State of the Field: Postcolonial Literature, Dead and Alive (ACLA 2023)

deadline for submissions: 
October 31, 2022
full name / name of organization: 
Rebecca Oh and Rose Casey / American Comparative Literature Association
contact email: 

Postcolonial literature has died and been resurrected more times than a zombie in modern film. Often dubbed the Franken-child of Marxism’s commitment to real material conditions and deconstruction’s obsession with textuality, postcolonial studies has been schismed between its economic and political commitments, and its preoccupation with the politics of language and translation. It also emerged alongside the rise of theories of globalization and has been a primary field for thinking about the uneven movements of local practices and global processes. More recently, postcolonial studies has transformed again, redubbed “global Anglophone” or “world literature,” terms which seek to distance themselves from postcolonialism’s earlier preoccupations while breaking new ground for thinking about the world beyond Anglo-America. Neither simply dead or alive but ever-changing, postcolonial literature’s many morphings beg us to stake stock of where the field has been and where it is going in the coming years.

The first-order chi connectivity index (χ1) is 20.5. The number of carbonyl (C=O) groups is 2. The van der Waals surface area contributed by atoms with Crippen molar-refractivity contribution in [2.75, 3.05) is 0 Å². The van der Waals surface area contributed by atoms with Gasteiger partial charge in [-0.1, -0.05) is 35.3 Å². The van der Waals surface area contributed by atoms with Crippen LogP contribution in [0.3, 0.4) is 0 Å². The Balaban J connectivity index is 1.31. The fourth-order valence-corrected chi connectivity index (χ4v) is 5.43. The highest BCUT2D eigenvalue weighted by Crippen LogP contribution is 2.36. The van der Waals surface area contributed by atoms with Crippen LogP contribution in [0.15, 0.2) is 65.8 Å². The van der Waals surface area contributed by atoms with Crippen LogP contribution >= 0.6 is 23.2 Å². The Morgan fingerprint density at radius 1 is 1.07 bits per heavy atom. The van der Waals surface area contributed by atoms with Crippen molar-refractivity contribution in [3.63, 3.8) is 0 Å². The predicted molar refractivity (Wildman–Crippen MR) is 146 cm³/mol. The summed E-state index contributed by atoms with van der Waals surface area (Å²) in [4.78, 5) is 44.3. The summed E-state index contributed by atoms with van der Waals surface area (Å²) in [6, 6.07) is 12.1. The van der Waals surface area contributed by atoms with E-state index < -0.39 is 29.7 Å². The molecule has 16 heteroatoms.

This seminar invites early and mid-career scholars to offer their takes on the state of the field of postcolonial literary studies. While such assessments are often provided by senior scholars, the angle of vision provided by rising voices is just as valuable and often overlooked. What directions, questions, and problems seem most fruitful for the field? How can postcolonial studies benefit from new methodological approaches, such as sociological studies of literature, the material turn, auto-ethnography, qualitative and quantitative research, or digital methods? How are fields like law and literature, the environmental humanities, urban studies, or economic history motoring new interdisciplinary inquires? And as extractivism, climate change, exclusionary nationalism, authoritarian regimes, and economic inequality intensify around the world, what lessons can postcolonial literature offer for new problems with old roots? We invite papers that propose interventions particularly germane to postcolonial studies' old and new commitments and papers that assess what methods, questions, objects, or epistemologies are most compelling for postcolonial studies now and to come. 

250-350 word abstracts should be submitted via the ACLA seminar portal October 1-31. Do not submit abstracts to organizers directly. For questions contact